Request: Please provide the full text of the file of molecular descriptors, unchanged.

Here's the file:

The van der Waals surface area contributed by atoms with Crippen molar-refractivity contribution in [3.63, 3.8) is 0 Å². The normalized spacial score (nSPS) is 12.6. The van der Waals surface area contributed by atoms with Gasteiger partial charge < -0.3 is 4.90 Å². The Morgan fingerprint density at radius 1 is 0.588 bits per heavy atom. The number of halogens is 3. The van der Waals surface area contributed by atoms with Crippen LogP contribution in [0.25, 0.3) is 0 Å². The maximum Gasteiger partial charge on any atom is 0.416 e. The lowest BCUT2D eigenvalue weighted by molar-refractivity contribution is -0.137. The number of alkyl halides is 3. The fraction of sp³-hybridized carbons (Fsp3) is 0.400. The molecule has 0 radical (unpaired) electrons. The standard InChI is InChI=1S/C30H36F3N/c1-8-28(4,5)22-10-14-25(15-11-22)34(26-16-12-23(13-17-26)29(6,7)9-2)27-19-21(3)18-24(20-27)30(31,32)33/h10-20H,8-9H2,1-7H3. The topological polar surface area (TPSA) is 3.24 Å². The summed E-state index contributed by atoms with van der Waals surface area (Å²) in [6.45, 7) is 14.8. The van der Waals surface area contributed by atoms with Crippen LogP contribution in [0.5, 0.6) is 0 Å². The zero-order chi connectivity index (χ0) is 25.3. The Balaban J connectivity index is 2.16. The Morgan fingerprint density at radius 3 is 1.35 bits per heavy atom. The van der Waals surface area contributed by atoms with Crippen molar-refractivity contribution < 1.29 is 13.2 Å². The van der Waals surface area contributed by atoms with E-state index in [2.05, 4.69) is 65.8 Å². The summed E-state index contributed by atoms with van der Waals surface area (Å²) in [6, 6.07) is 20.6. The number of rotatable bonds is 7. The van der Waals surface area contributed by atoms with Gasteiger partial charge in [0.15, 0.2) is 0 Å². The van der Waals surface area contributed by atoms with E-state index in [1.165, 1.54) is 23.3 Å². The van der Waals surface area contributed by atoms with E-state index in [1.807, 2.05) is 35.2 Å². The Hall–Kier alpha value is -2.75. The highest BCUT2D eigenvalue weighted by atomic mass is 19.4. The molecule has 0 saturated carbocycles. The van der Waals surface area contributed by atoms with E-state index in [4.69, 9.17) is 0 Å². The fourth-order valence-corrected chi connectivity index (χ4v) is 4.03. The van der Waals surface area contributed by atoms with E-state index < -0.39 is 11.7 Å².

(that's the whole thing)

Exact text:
The van der Waals surface area contributed by atoms with Crippen molar-refractivity contribution in [3.63, 3.8) is 0 Å². The normalized spacial score (nSPS) is 12.6. The van der Waals surface area contributed by atoms with Gasteiger partial charge < -0.3 is 4.90 Å². The Morgan fingerprint density at radius 1 is 0.588 bits per heavy atom. The number of halogens is 3. The van der Waals surface area contributed by atoms with Crippen LogP contribution in [0.25, 0.3) is 0 Å². The maximum Gasteiger partial charge on any atom is 0.416 e. The lowest BCUT2D eigenvalue weighted by molar-refractivity contribution is -0.137. The number of alkyl halides is 3. The fraction of sp³-hybridized carbons (Fsp3) is 0.400. The molecule has 0 radical (unpaired) electrons. The standard InChI is InChI=1S/C30H36F3N/c1-8-28(4,5)22-10-14-25(15-11-22)34(26-16-12-23(13-17-26)29(6,7)9-2)27-19-21(3)18-24(20-27)30(31,32)33/h10-20H,8-9H2,1-7H3. The topological polar surface area (TPSA) is 3.24 Å². The summed E-state index contributed by atoms with van der Waals surface area (Å²) in [6.45, 7) is 14.8. The van der Waals surface area contributed by atoms with Crippen LogP contribution in [0.5, 0.6) is 0 Å². The zero-order chi connectivity index (χ0) is 25.3. The Balaban J connectivity index is 2.16. The Morgan fingerprint density at radius 3 is 1.35 bits per heavy atom. The van der Waals surface area contributed by atoms with Crippen molar-refractivity contribution < 1.29 is 13.2 Å². The van der Waals surface area contributed by atoms with E-state index in [2.05, 4.69) is 65.8 Å². The summed E-state index contributed by atoms with van der Waals surface area (Å²) in [6, 6.07) is 20.6. The number of rotatable bonds is 7. The van der Waals surface area contributed by atoms with Gasteiger partial charge in [0.15, 0.2) is 0 Å². The van der Waals surface area contributed by atoms with E-state index in [1.165, 1.54) is 23.3 Å². The van der Waals surface area contributed by atoms with E-state index in [1.807, 2.05) is 35.2 Å². The Hall–Kier alpha value is -2.75. The highest BCUT2D eigenvalue weighted by atomic mass is 19.4. The molecule has 0 saturated carbocycles. The van der Waals surface area contributed by atoms with E-state index in [4.69, 9.17) is 0 Å². The fourth-order valence-corrected chi connectivity index (χ4v) is 4.03. The van der Waals surface area contributed by atoms with E-state index < -0.39 is 11.7 Å².